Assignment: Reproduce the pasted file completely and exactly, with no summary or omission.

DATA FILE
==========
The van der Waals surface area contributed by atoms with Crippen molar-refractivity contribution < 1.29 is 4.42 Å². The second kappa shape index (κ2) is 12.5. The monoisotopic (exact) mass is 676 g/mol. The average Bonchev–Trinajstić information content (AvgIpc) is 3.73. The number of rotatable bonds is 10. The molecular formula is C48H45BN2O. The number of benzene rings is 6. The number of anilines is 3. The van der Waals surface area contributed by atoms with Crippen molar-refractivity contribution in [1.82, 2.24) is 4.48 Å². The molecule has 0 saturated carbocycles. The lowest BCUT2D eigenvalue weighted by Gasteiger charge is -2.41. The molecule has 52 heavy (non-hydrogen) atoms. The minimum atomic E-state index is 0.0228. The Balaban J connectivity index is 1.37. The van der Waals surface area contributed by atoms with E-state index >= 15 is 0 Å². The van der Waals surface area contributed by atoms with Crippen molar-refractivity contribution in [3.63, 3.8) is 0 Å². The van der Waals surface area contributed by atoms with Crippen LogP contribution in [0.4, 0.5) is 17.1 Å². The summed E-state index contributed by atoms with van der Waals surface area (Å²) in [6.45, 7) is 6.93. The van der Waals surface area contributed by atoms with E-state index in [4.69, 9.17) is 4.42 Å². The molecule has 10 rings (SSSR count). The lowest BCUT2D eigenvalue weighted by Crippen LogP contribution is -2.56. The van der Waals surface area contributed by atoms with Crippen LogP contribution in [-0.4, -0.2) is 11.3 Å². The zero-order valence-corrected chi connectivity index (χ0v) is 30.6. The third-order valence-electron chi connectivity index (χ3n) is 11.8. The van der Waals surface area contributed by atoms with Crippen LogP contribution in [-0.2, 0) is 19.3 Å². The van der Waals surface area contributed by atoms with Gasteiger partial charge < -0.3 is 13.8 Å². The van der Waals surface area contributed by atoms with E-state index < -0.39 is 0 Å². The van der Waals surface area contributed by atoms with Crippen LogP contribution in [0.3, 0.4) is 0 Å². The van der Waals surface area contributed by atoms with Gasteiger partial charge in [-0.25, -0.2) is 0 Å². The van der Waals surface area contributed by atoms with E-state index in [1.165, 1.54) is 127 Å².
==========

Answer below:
The van der Waals surface area contributed by atoms with Crippen molar-refractivity contribution < 1.29 is 4.42 Å². The second kappa shape index (κ2) is 12.5. The monoisotopic (exact) mass is 676 g/mol. The average Bonchev–Trinajstić information content (AvgIpc) is 3.73. The number of rotatable bonds is 10. The molecular formula is C48H45BN2O. The number of benzene rings is 6. The number of anilines is 3. The van der Waals surface area contributed by atoms with Crippen molar-refractivity contribution in [1.82, 2.24) is 4.48 Å². The molecule has 0 saturated carbocycles. The lowest BCUT2D eigenvalue weighted by Gasteiger charge is -2.41. The molecule has 52 heavy (non-hydrogen) atoms. The minimum atomic E-state index is 0.0228. The Balaban J connectivity index is 1.37. The van der Waals surface area contributed by atoms with E-state index >= 15 is 0 Å². The van der Waals surface area contributed by atoms with Crippen molar-refractivity contribution in [3.63, 3.8) is 0 Å². The van der Waals surface area contributed by atoms with Crippen LogP contribution in [0.4, 0.5) is 17.1 Å². The summed E-state index contributed by atoms with van der Waals surface area (Å²) in [6.45, 7) is 6.93. The van der Waals surface area contributed by atoms with E-state index in [4.69, 9.17) is 4.42 Å². The molecule has 10 rings (SSSR count). The lowest BCUT2D eigenvalue weighted by Crippen LogP contribution is -2.56. The van der Waals surface area contributed by atoms with Crippen LogP contribution in [-0.4, -0.2) is 11.3 Å². The zero-order valence-corrected chi connectivity index (χ0v) is 30.6. The third-order valence-electron chi connectivity index (χ3n) is 11.8. The van der Waals surface area contributed by atoms with Crippen LogP contribution in [-0.2, 0) is 19.3 Å². The van der Waals surface area contributed by atoms with Gasteiger partial charge < -0.3 is 13.8 Å². The van der Waals surface area contributed by atoms with E-state index < -0.39 is 0 Å². The van der Waals surface area contributed by atoms with Crippen LogP contribution in [0.3, 0.4) is 0 Å². The van der Waals surface area contributed by atoms with Gasteiger partial charge in [-0.25, -0.2) is 0 Å². The van der Waals surface area contributed by atoms with E-state index in [1.165, 1.54) is 127 Å².